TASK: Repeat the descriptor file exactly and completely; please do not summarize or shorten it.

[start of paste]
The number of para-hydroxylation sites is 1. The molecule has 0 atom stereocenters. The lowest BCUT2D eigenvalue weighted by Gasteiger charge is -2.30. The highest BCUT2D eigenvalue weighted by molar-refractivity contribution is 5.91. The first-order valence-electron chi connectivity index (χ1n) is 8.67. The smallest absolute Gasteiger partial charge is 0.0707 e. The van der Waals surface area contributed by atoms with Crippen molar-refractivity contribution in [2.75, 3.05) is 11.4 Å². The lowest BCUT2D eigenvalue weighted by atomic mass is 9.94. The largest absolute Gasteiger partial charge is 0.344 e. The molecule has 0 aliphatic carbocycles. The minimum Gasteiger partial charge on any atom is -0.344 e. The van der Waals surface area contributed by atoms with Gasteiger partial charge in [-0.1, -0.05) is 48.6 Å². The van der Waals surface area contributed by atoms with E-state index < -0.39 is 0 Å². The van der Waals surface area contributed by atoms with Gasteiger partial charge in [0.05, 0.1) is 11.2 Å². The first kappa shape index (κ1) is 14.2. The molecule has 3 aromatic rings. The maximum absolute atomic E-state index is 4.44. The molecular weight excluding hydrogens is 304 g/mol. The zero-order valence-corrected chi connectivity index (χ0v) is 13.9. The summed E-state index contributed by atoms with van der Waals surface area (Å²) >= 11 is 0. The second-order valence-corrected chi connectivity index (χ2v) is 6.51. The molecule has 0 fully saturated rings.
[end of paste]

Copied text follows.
The number of para-hydroxylation sites is 1. The molecule has 0 atom stereocenters. The lowest BCUT2D eigenvalue weighted by Gasteiger charge is -2.30. The highest BCUT2D eigenvalue weighted by molar-refractivity contribution is 5.91. The first-order valence-electron chi connectivity index (χ1n) is 8.67. The smallest absolute Gasteiger partial charge is 0.0707 e. The van der Waals surface area contributed by atoms with Crippen molar-refractivity contribution in [2.75, 3.05) is 11.4 Å². The lowest BCUT2D eigenvalue weighted by atomic mass is 9.94. The largest absolute Gasteiger partial charge is 0.344 e. The molecule has 0 aliphatic carbocycles. The minimum Gasteiger partial charge on any atom is -0.344 e. The van der Waals surface area contributed by atoms with Gasteiger partial charge in [-0.1, -0.05) is 48.6 Å². The van der Waals surface area contributed by atoms with E-state index < -0.39 is 0 Å². The van der Waals surface area contributed by atoms with Gasteiger partial charge in [0.05, 0.1) is 11.2 Å². The first kappa shape index (κ1) is 14.2. The molecule has 3 aromatic rings. The maximum absolute atomic E-state index is 4.44. The molecular weight excluding hydrogens is 304 g/mol. The zero-order valence-corrected chi connectivity index (χ0v) is 13.9. The summed E-state index contributed by atoms with van der Waals surface area (Å²) >= 11 is 0. The second-order valence-corrected chi connectivity index (χ2v) is 6.51. The molecule has 0 fully saturated rings.